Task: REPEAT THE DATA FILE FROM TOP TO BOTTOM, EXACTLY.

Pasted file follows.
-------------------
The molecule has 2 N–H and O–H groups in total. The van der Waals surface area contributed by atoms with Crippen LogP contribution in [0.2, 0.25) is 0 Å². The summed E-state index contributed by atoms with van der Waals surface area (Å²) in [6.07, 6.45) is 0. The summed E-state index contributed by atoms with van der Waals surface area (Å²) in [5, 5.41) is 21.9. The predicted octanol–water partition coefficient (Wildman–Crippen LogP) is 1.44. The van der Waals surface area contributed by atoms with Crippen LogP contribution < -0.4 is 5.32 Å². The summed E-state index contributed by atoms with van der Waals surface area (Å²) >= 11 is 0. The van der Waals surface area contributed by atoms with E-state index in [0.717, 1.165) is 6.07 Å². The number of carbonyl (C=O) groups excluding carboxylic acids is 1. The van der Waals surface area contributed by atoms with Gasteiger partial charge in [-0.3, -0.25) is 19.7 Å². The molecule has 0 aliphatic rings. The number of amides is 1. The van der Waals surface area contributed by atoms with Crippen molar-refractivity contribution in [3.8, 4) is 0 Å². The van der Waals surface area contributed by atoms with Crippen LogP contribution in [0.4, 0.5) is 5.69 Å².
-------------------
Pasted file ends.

The molecule has 2 N–H and O–H groups in total. The van der Waals surface area contributed by atoms with Crippen LogP contribution in [0.2, 0.25) is 0 Å². The summed E-state index contributed by atoms with van der Waals surface area (Å²) in [6.07, 6.45) is 0. The summed E-state index contributed by atoms with van der Waals surface area (Å²) in [5, 5.41) is 21.9. The predicted octanol–water partition coefficient (Wildman–Crippen LogP) is 1.44. The van der Waals surface area contributed by atoms with Crippen LogP contribution < -0.4 is 5.32 Å². The summed E-state index contributed by atoms with van der Waals surface area (Å²) >= 11 is 0. The van der Waals surface area contributed by atoms with E-state index in [0.717, 1.165) is 6.07 Å². The number of carbonyl (C=O) groups excluding carboxylic acids is 1. The van der Waals surface area contributed by atoms with Gasteiger partial charge in [-0.3, -0.25) is 19.7 Å². The molecule has 0 aliphatic rings. The number of amides is 1. The van der Waals surface area contributed by atoms with Crippen molar-refractivity contribution in [3.8, 4) is 0 Å². The van der Waals surface area contributed by atoms with Crippen LogP contribution in [0.4, 0.5) is 5.69 Å².